When the killing’s done by T.C.Boyle.
Penguin Books; Reprint edition (February 28,2012)
Animal lovers come in different flavours. Consider the conservationist. Her love is targeted at the collective – a species or population that needs protection from extinction. But not all species are equal in her eyes, not all worthy of her attention. She chooses wild over domestic. Rare over common. Native over exotic. Contrast her with the animal rights activist. His attention is focused on the individual animal, his love governed by a single principle – no animal shall be harmed or killed. An all-encompassing love, without exception. At this point, if you are thinking “two sides of the same coin”, think again, for there is no love lost between these animal lovers. Their fault-line is killing. The conservationist will not hesitate to kill one kind of animal to protect another. But killing of any animal is anathema to the activist. And he will do whatever it takes to prevent it.
Take the example of Rob Puddicombe- bus driver and animal rights activist(1). In the early 2000s, the US park service decided to eradicate black rats from Anacapa – an island near Santa Barbara, California – by spraying rat poison from a helicopter. The rats are believed to have colonised the island in 1853, while escaping from a sinking steamer. The park service’s justification for eradication was that the rats were decimating the island’s population of Xantus’ murrelet – a small native seabird – by eating their eggs. But Rob wouldn’t have any of it. To him, rat and murrelet were equal. Along with a friend, he sailed from Santa Barbara to Anacapa and furtively spread food pellets mixed with Vitamin K all over the island. Vitamin K was an antidote to the rat poison. Unfortunately for Rob, he and his friend were spotted, arrested and put on trial – probably the only people ever tried for the crime of rat feeding. Though Rob was found “not guilty” on account of insufficient evidence, his attempt to save the rats failed and Anacapa was soon rat-free.
T.C. Boyle’s 2011 novel “When the Killing’s Done” is inspired by the Anacapa incident and other face-offs between the park service and activists in the Channel islands. Boyle takes these incidents and constructs a gripping drama around them involving two characters. Alma Boyd Takesue, a biologist with the National Parks service, wants to rid the islands of introduced invasive species – animals and plants both – to help protect the native species, who, she believes, are the islands’ only legitimate residents. Standing in her way, always, is Dave LaJoy (inspired by Rob Puddicombe) – owner of a home entertainment store chain, wealthy and with time on his hand, who has found his life’s calling in the protection of animals. All animals. The story is told in two parts, each centred around a battle between Alma and Dave. The first is based on the Anacapa incident I described earlier. In the second, the action shifts to Santa Cruz, and involves feral pigs, golden eagles, bald eagles, sheep, dwarf foxes and skunks – I will let you read the book to figure out how the fates of these animals are intertwined.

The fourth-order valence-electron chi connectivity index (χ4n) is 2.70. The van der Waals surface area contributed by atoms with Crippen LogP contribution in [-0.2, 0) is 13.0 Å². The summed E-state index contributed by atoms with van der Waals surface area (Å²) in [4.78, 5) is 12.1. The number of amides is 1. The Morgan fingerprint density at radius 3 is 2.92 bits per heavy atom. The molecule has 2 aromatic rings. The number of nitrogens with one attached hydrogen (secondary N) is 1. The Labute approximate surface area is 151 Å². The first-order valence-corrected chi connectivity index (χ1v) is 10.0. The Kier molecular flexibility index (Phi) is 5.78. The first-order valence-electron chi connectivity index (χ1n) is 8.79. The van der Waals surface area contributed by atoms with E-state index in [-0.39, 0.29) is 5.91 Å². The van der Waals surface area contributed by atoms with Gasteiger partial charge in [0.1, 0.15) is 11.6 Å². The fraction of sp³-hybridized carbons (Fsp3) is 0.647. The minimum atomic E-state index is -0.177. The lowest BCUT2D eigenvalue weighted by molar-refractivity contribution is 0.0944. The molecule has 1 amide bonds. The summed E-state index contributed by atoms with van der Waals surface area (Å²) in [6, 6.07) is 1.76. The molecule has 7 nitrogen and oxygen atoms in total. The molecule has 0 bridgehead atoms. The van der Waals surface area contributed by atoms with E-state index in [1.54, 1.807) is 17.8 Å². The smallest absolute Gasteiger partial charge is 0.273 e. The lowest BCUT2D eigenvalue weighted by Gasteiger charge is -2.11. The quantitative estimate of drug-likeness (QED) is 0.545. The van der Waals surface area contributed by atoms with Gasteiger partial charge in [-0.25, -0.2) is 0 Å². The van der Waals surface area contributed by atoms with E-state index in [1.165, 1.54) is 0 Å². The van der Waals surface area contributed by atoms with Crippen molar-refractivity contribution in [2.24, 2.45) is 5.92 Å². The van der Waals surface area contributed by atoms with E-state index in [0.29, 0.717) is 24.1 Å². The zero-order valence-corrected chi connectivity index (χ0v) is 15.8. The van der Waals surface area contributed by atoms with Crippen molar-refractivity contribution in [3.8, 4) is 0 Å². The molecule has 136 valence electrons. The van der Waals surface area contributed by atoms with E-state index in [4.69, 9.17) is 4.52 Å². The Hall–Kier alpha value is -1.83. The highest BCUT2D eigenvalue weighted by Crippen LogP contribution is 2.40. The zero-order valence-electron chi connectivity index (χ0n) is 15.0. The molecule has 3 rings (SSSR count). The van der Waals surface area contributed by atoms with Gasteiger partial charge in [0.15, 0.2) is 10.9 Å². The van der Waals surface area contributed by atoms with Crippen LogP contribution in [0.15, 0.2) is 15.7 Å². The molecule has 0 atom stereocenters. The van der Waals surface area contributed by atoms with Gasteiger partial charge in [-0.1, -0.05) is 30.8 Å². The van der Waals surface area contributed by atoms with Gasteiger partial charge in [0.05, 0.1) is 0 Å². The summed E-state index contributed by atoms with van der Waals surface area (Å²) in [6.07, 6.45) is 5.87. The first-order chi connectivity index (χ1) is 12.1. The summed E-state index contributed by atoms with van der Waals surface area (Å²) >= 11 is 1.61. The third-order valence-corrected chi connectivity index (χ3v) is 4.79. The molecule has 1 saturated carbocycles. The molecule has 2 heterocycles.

But the book is more than its central plot. Boyle explores the inconsistencies and contradictions that characterise our personal relationships with animals. Take Dave. He is an animal rights activist for whom “the loss of a single animal…is intolerable, inhumane and just plain wrong”. But he is okay with animals killing other animals. And he feeds cat kibble to the rats. He doesn’t wear leather, rescues greyhounds from racetracks, and doesn’t eat “meat”. But he eats dairy, eggs and fish. And traps raccoons that ruin his newly-laid lawn. But he doesn’t kill them; just moves them elsewhere. Or take Alma. She is convinced that invasive animals need to be eradicated, but it still saddens her to see a dead feral pig, gladdens her to see a pair of rescued racing greyhounds (till she realises they are Dave’s) and is moved to act when she encounters a beached seal pup. Like Dave, she too is a lacto-ovo-pescatarian. When her car runs over a grey squirrel, emotional response and ecological knowledge collide in her head – should she stop and help this poor animal in pain, which is common in its range and at no risk of extinction, and risk being late for a meeting that will determine the fate of numerous species? It is these ironic moments that are, for me, the book’s highlights. In the end, if you are an “animal lover” yourself, you will enjoy the book just for the animals it contains. Here is a sampling to whet your appetite: rat, murrelet, pig, eagle (golden and bald), sheep, fox, skunk, raccoon, snake (rattle- and tree), flying fish, raven, squirrel, sea urchin, shark, scorpion, seal, Angora cat, albatross, aphid, bat, cricket, damselfly, dolphin, frog, gecko, goat, mule, whale, turkey, greyhound, egg, bacon, calamari and sushi.
Hari Sridhar is a postdoctoral fellow at Indian Institute of Science, Bangalore, firstname.lastname@example.org.